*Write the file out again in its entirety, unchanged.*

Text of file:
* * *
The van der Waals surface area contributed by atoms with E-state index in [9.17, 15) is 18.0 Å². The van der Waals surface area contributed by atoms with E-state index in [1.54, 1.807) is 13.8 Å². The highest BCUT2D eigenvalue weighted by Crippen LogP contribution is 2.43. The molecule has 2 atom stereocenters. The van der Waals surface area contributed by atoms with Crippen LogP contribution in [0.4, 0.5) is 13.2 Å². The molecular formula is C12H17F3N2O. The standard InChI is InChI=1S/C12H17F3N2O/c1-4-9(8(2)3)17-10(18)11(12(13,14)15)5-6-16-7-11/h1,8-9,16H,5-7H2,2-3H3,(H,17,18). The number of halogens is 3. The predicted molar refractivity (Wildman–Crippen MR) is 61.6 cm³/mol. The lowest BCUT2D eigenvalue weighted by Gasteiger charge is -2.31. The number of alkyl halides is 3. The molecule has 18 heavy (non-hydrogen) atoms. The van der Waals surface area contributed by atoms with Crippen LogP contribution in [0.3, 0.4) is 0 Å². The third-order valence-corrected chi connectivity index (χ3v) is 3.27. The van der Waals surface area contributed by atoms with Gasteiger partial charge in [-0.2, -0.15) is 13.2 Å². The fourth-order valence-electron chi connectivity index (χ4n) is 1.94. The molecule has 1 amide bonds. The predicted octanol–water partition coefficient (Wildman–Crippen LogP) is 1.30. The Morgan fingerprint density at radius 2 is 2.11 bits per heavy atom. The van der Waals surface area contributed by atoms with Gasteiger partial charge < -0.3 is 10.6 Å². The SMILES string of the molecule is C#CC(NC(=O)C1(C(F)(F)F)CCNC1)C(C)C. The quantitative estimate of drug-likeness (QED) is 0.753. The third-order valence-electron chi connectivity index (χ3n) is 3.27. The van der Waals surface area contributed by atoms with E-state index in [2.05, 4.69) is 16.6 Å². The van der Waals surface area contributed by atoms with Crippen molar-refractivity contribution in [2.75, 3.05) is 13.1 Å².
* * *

The van der Waals surface area contributed by atoms with E-state index in [9.17, 15) is 18.0 Å². The van der Waals surface area contributed by atoms with E-state index in [1.54, 1.807) is 13.8 Å². The highest BCUT2D eigenvalue weighted by Crippen LogP contribution is 2.43. The molecule has 2 atom stereocenters. The van der Waals surface area contributed by atoms with Crippen LogP contribution in [0.4, 0.5) is 13.2 Å². The molecular formula is C12H17F3N2O. The standard InChI is InChI=1S/C12H17F3N2O/c1-4-9(8(2)3)17-10(18)11(12(13,14)15)5-6-16-7-11/h1,8-9,16H,5-7H2,2-3H3,(H,17,18). The number of halogens is 3. The predicted molar refractivity (Wildman–Crippen MR) is 61.6 cm³/mol. The lowest BCUT2D eigenvalue weighted by Gasteiger charge is -2.31. The number of alkyl halides is 3. The molecule has 18 heavy (non-hydrogen) atoms. The van der Waals surface area contributed by atoms with Crippen LogP contribution in [0.3, 0.4) is 0 Å². The third-order valence-corrected chi connectivity index (χ3v) is 3.27. The van der Waals surface area contributed by atoms with Gasteiger partial charge in [-0.2, -0.15) is 13.2 Å². The fourth-order valence-electron chi connectivity index (χ4n) is 1.94. The molecule has 1 amide bonds. The predicted octanol–water partition coefficient (Wildman–Crippen LogP) is 1.30. The Morgan fingerprint density at radius 2 is 2.11 bits per heavy atom. The van der Waals surface area contributed by atoms with Gasteiger partial charge < -0.3 is 10.6 Å². The SMILES string of the molecule is C#CC(NC(=O)C1(C(F)(F)F)CCNC1)C(C)C. The quantitative estimate of drug-likeness (QED) is 0.753. The third-order valence-electron chi connectivity index (χ3n) is 3.27. The van der Waals surface area contributed by atoms with E-state index in [2.05, 4.69) is 16.6 Å². The van der Waals surface area contributed by atoms with Crippen molar-refractivity contribution in [2.75, 3.05) is 13.1 Å².